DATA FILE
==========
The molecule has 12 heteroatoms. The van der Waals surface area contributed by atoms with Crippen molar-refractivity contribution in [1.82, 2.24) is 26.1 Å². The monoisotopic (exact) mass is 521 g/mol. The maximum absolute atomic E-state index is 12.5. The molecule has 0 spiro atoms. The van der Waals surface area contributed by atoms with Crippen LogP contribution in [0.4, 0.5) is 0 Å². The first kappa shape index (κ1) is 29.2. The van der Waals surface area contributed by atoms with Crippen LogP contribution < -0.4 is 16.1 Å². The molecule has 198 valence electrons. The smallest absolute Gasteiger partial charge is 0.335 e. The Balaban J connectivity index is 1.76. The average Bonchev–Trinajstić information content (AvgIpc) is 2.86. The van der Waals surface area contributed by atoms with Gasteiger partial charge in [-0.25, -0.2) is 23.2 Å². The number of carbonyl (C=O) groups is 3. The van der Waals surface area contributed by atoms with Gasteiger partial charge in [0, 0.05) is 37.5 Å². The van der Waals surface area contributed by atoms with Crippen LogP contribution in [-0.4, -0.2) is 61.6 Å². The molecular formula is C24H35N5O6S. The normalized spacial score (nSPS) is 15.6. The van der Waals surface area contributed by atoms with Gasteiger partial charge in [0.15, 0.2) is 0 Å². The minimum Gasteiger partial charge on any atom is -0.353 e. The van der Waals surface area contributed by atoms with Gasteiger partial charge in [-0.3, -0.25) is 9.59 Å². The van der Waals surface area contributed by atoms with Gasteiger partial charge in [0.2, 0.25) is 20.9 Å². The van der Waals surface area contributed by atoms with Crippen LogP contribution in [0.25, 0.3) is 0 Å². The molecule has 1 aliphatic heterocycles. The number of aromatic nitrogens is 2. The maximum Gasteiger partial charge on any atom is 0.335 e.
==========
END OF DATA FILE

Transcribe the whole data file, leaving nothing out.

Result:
The molecule has 12 heteroatoms. The van der Waals surface area contributed by atoms with Crippen molar-refractivity contribution in [1.82, 2.24) is 26.1 Å². The monoisotopic (exact) mass is 521 g/mol. The maximum absolute atomic E-state index is 12.5. The molecule has 0 spiro atoms. The van der Waals surface area contributed by atoms with Crippen LogP contribution in [0.4, 0.5) is 0 Å². The first kappa shape index (κ1) is 29.2. The van der Waals surface area contributed by atoms with Crippen LogP contribution < -0.4 is 16.1 Å². The molecule has 198 valence electrons. The smallest absolute Gasteiger partial charge is 0.335 e. The Balaban J connectivity index is 1.76. The average Bonchev–Trinajstić information content (AvgIpc) is 2.86. The van der Waals surface area contributed by atoms with Gasteiger partial charge in [-0.25, -0.2) is 23.2 Å². The number of carbonyl (C=O) groups is 3. The van der Waals surface area contributed by atoms with Gasteiger partial charge in [0, 0.05) is 37.5 Å². The van der Waals surface area contributed by atoms with Crippen LogP contribution in [-0.4, -0.2) is 61.6 Å². The molecular formula is C24H35N5O6S. The normalized spacial score (nSPS) is 15.6. The van der Waals surface area contributed by atoms with Gasteiger partial charge in [0.15, 0.2) is 0 Å². The minimum Gasteiger partial charge on any atom is -0.353 e. The van der Waals surface area contributed by atoms with Gasteiger partial charge in [-0.3, -0.25) is 9.59 Å². The van der Waals surface area contributed by atoms with Gasteiger partial charge in [0.2, 0.25) is 20.9 Å². The van der Waals surface area contributed by atoms with Crippen LogP contribution in [0.25, 0.3) is 0 Å². The molecule has 1 aliphatic heterocycles. The number of aromatic nitrogens is 2. The maximum Gasteiger partial charge on any atom is 0.335 e.